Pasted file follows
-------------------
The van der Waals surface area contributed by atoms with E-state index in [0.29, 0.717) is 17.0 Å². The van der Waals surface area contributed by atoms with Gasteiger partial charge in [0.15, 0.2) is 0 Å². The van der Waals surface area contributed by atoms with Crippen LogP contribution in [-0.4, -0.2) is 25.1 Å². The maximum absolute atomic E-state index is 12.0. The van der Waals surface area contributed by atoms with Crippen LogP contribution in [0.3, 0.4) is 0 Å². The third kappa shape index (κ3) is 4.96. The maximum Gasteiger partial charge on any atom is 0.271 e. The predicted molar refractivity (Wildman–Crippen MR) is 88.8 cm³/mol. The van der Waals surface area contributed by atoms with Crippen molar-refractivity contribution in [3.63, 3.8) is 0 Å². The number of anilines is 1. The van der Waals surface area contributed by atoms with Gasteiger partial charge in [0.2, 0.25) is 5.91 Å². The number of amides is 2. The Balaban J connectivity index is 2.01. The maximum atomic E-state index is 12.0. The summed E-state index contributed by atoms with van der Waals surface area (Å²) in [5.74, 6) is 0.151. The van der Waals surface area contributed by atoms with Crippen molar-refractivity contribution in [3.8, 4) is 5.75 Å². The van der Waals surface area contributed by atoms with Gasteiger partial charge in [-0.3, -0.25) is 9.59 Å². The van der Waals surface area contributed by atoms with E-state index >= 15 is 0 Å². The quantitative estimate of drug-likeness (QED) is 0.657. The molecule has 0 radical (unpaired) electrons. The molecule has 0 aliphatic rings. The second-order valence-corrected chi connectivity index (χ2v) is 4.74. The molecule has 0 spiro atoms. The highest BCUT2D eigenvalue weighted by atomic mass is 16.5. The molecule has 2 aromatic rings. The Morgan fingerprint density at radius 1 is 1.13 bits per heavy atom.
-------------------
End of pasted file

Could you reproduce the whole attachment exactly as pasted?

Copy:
The van der Waals surface area contributed by atoms with E-state index in [0.29, 0.717) is 17.0 Å². The van der Waals surface area contributed by atoms with Gasteiger partial charge in [0.15, 0.2) is 0 Å². The van der Waals surface area contributed by atoms with Crippen LogP contribution in [-0.4, -0.2) is 25.1 Å². The maximum absolute atomic E-state index is 12.0. The van der Waals surface area contributed by atoms with Crippen LogP contribution in [0.3, 0.4) is 0 Å². The third kappa shape index (κ3) is 4.96. The maximum Gasteiger partial charge on any atom is 0.271 e. The predicted molar refractivity (Wildman–Crippen MR) is 88.8 cm³/mol. The van der Waals surface area contributed by atoms with Crippen molar-refractivity contribution in [3.63, 3.8) is 0 Å². The number of anilines is 1. The van der Waals surface area contributed by atoms with Gasteiger partial charge in [0.2, 0.25) is 5.91 Å². The number of amides is 2. The Balaban J connectivity index is 2.01. The maximum atomic E-state index is 12.0. The summed E-state index contributed by atoms with van der Waals surface area (Å²) in [5.74, 6) is 0.151. The van der Waals surface area contributed by atoms with Crippen molar-refractivity contribution in [3.8, 4) is 5.75 Å². The van der Waals surface area contributed by atoms with Gasteiger partial charge in [-0.3, -0.25) is 9.59 Å². The van der Waals surface area contributed by atoms with E-state index >= 15 is 0 Å². The quantitative estimate of drug-likeness (QED) is 0.657. The molecule has 0 radical (unpaired) electrons. The molecule has 0 aliphatic rings. The second-order valence-corrected chi connectivity index (χ2v) is 4.74. The molecule has 0 spiro atoms. The highest BCUT2D eigenvalue weighted by atomic mass is 16.5. The molecule has 2 aromatic rings. The Morgan fingerprint density at radius 1 is 1.13 bits per heavy atom.